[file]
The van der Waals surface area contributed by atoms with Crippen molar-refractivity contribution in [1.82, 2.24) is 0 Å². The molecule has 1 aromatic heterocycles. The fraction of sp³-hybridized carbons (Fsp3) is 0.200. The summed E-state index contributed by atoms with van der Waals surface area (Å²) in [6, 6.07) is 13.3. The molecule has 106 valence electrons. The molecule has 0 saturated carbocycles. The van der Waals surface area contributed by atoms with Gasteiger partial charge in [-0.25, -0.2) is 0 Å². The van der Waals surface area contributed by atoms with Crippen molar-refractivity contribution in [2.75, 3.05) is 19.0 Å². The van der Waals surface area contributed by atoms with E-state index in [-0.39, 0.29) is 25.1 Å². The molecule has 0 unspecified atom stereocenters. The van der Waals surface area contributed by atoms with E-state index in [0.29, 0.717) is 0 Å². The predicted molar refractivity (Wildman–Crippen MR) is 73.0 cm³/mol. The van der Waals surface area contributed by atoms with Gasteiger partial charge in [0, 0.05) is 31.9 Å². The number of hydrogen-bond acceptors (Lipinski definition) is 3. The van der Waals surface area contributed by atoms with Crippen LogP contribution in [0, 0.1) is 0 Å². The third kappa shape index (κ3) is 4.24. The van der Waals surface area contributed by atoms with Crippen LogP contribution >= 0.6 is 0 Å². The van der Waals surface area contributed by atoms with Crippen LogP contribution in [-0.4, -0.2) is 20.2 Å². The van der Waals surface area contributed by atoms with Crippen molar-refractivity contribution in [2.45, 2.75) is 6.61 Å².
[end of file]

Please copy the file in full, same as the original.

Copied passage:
The van der Waals surface area contributed by atoms with Crippen molar-refractivity contribution in [1.82, 2.24) is 0 Å². The molecule has 1 aromatic heterocycles. The fraction of sp³-hybridized carbons (Fsp3) is 0.200. The summed E-state index contributed by atoms with van der Waals surface area (Å²) in [6, 6.07) is 13.3. The molecule has 106 valence electrons. The molecule has 0 saturated carbocycles. The van der Waals surface area contributed by atoms with Gasteiger partial charge in [-0.25, -0.2) is 0 Å². The van der Waals surface area contributed by atoms with Crippen molar-refractivity contribution in [2.75, 3.05) is 19.0 Å². The van der Waals surface area contributed by atoms with E-state index in [-0.39, 0.29) is 25.1 Å². The molecule has 0 unspecified atom stereocenters. The van der Waals surface area contributed by atoms with E-state index in [0.29, 0.717) is 0 Å². The predicted molar refractivity (Wildman–Crippen MR) is 73.0 cm³/mol. The van der Waals surface area contributed by atoms with Gasteiger partial charge in [0, 0.05) is 31.9 Å². The number of hydrogen-bond acceptors (Lipinski definition) is 3. The van der Waals surface area contributed by atoms with Crippen LogP contribution in [0, 0.1) is 0 Å². The third kappa shape index (κ3) is 4.24. The van der Waals surface area contributed by atoms with Crippen LogP contribution >= 0.6 is 0 Å². The van der Waals surface area contributed by atoms with Crippen LogP contribution in [-0.4, -0.2) is 20.2 Å². The van der Waals surface area contributed by atoms with Crippen molar-refractivity contribution in [2.45, 2.75) is 6.61 Å².